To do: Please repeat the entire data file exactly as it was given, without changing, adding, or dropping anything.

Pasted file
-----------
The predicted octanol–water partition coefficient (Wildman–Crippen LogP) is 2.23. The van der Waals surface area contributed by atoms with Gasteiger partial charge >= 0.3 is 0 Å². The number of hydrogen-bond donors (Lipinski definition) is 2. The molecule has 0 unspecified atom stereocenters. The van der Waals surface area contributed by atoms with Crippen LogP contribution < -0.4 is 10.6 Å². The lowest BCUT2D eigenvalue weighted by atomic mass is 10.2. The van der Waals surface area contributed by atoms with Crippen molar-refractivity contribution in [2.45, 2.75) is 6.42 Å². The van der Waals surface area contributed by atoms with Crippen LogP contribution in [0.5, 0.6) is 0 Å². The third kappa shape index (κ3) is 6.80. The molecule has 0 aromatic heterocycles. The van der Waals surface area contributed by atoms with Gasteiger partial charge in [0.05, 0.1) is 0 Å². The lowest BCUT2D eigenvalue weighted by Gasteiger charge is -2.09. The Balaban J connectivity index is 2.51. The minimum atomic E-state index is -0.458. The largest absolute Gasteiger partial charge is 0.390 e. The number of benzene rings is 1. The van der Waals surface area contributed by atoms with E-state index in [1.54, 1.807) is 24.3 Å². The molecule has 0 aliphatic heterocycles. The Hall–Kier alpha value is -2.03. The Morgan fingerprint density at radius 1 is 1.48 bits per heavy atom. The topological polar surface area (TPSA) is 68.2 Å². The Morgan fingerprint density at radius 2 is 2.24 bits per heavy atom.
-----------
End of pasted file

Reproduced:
The predicted octanol–water partition coefficient (Wildman–Crippen LogP) is 2.23. The van der Waals surface area contributed by atoms with Gasteiger partial charge >= 0.3 is 0 Å². The number of hydrogen-bond donors (Lipinski definition) is 2. The molecule has 0 unspecified atom stereocenters. The van der Waals surface area contributed by atoms with Crippen LogP contribution < -0.4 is 10.6 Å². The lowest BCUT2D eigenvalue weighted by atomic mass is 10.2. The van der Waals surface area contributed by atoms with Crippen molar-refractivity contribution in [2.45, 2.75) is 6.42 Å². The van der Waals surface area contributed by atoms with Crippen LogP contribution in [0.5, 0.6) is 0 Å². The third kappa shape index (κ3) is 6.80. The molecule has 0 aromatic heterocycles. The van der Waals surface area contributed by atoms with Gasteiger partial charge in [0.05, 0.1) is 0 Å². The lowest BCUT2D eigenvalue weighted by Gasteiger charge is -2.09. The Balaban J connectivity index is 2.51. The minimum atomic E-state index is -0.458. The largest absolute Gasteiger partial charge is 0.390 e. The number of benzene rings is 1. The van der Waals surface area contributed by atoms with E-state index in [1.54, 1.807) is 24.3 Å². The molecule has 0 aliphatic heterocycles. The Hall–Kier alpha value is -2.03. The Morgan fingerprint density at radius 1 is 1.48 bits per heavy atom. The topological polar surface area (TPSA) is 68.2 Å². The Morgan fingerprint density at radius 2 is 2.24 bits per heavy atom.